Arms straight in stock market debut – share up more than 20 percent

Arms straight in stock market debut – share up more than 20 percent

After a few days of relatively modest moves, this is how it ended for the benchmark indices on the New York Stock Exchange on the penultimate trading day of the week:

  • The Nasdaq index rose 0.8 percent.
  • The Dow Jones index rose 1 percent.
  • The Standard & Poor’s 500 rose 0.8%.

The price of oil continued to rise throughout the day, now reaching around $93 per barrel, after rising by more than seven percent last month.

US government interest rates have fallen somewhat since Wednesday evening. The two-year interest rate is about 4.97 percent, while the ten-year interest rate is about 4.23 percent.

Following yesterday’s inflation numbers, Producer Price Index numbers were released before trading on Thursday, which showed US producer prices increased by 1.6 percent year-on-year in August. It was somewhat higher than previous expectations.

The largest IPO of the year

However, on Thursday, the eyes of the market were on Arm as the UK-based chipmaker made its Wall Street debut, in its biggest listing since 2021.

This happened after SoftBank, which still owns just over 90 percent of the company after the listing, completed its IPO (initial public offering) late on Wednesday evening, raising $4.87 billion. The stock price fell to $51 apiece, the high end of the range regulators were aiming for.

In the end, the stock rose 24 percent over the offering price, ending the trading day at a closing price of $63.59. According to Bloomberg, this gives a total market value of about $65 billion, up from about $50 billion before trading began.

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– When the offering was subscribed at least ten times, it is not surprising that it went up, plus there is a lot of hype. But we’ve seen at Nvidia that hype can work, as the money rolls in, says Nordea investment director Robert Ness.

There has been significant interest in IPOs for several months after a long, cold winter for new IPOs. Softbank CEO Masayoshi Son has put aside almost all other work duties over the past year and worked at Arm. He also attended a meeting on Wednesday evening where prices were set.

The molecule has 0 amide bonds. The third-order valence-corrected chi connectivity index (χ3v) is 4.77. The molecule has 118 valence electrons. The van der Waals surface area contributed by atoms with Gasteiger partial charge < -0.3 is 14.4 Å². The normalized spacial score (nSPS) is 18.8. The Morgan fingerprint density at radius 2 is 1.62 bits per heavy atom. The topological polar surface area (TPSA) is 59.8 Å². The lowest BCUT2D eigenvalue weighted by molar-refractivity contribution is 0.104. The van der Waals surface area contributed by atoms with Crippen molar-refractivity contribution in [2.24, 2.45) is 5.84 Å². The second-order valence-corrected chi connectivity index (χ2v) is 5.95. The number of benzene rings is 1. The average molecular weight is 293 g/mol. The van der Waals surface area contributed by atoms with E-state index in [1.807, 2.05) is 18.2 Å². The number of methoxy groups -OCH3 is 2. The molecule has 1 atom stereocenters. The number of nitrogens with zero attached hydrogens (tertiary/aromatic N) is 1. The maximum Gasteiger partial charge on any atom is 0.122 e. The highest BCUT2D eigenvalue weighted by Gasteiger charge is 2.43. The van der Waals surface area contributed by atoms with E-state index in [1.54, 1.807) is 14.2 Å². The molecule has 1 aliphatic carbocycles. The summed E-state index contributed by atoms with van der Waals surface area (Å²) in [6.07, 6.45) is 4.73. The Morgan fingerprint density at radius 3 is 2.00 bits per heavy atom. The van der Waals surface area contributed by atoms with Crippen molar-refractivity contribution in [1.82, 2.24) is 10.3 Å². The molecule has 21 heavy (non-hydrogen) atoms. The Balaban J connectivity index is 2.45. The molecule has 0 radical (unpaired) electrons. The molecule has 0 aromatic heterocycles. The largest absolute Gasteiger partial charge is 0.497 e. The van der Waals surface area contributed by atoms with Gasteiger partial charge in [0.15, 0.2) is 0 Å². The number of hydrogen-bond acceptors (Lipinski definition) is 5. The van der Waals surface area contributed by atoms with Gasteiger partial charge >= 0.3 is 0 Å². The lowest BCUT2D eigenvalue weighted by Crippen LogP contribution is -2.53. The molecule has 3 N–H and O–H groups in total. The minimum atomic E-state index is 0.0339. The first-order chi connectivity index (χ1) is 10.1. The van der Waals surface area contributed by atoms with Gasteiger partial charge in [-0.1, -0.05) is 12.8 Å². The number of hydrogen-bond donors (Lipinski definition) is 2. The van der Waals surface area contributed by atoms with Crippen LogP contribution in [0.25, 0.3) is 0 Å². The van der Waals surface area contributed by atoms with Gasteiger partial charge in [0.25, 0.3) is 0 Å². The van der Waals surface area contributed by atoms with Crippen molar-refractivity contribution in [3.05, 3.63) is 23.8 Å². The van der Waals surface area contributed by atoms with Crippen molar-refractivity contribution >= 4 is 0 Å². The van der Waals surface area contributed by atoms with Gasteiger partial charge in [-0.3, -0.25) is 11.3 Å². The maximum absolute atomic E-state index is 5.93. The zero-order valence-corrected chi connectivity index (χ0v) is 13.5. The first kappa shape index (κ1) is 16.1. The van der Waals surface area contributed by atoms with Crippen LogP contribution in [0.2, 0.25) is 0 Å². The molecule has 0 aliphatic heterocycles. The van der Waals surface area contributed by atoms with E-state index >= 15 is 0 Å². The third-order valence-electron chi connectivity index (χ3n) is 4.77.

Key investors in the issue included several of the company’s largest clients, including Apple, Google and Nvidia.

Investment manager Robert Ness.

Investment manager Robert Ness. (Photo: Eyvind Senset)

A long-awaited improvement for SoftBank

In total, Softbank sold 95.5 million Arm shares in what is described as a long-awaited improvement for the Japanese group.

The past few years have been marked by huge losses for, among other things, the Vision Fund, which has pumped billions of dollars into the most successful technology companies and startups.

When the pricing of ARM shares was decided on Wednesday evening, some facilitators and senior managers pushed for an increase in the unit price of the shares. The son disagreed, writes Bloomberg. He didn’t want to risk a “healthy” market debut just to get about a hundred million dollars in additional revenue.

The successful listing also helps other companies list in the coming months. Earlier this week, Birkenstock went public.

-It’s not the biggest ‘bargain’ we’ve seen and it was definitely priced right. Doing so offers some hope that the window for new listings may be about to reopen after more or less closing for the past 18 months, Art Hogan, chief strategist at B. Riley Financial, told CNBC.

Interest rate hikes from the European Central Bank

Shortly before the open on Wall Street, it became clear that the European Central Bank was raising interest rates again.

In advance, it was completely open whether there would be an interest rate increase or not. Thirty-two out of 67 analysts surveyed by Bloomberg believe in a rate hike, while the market expects a more than 60 percent chance of a rate hike.

The key deposit rate is now at an all-time high, having been raised from -0.5 to 4.0 per cent in just over a year. The European Central Bank has now raised interest rates at its last 10 interest rate meetings.

It is high inflation that has forced the horse into treatment, after a decade of negative interest rates. In August, consumer prices remained 5.3 percent higher than in the same month last year – well above the central bank’s 2 percent inflation target.

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Dalila Awolowo

Dalila Awolowo

"Explorer. Unapologetic entrepreneur. Alcohol fanatic. Certified writer. Wannabe tv evangelist. Twitter fanatic. Student. Web scholar. Travel buff."

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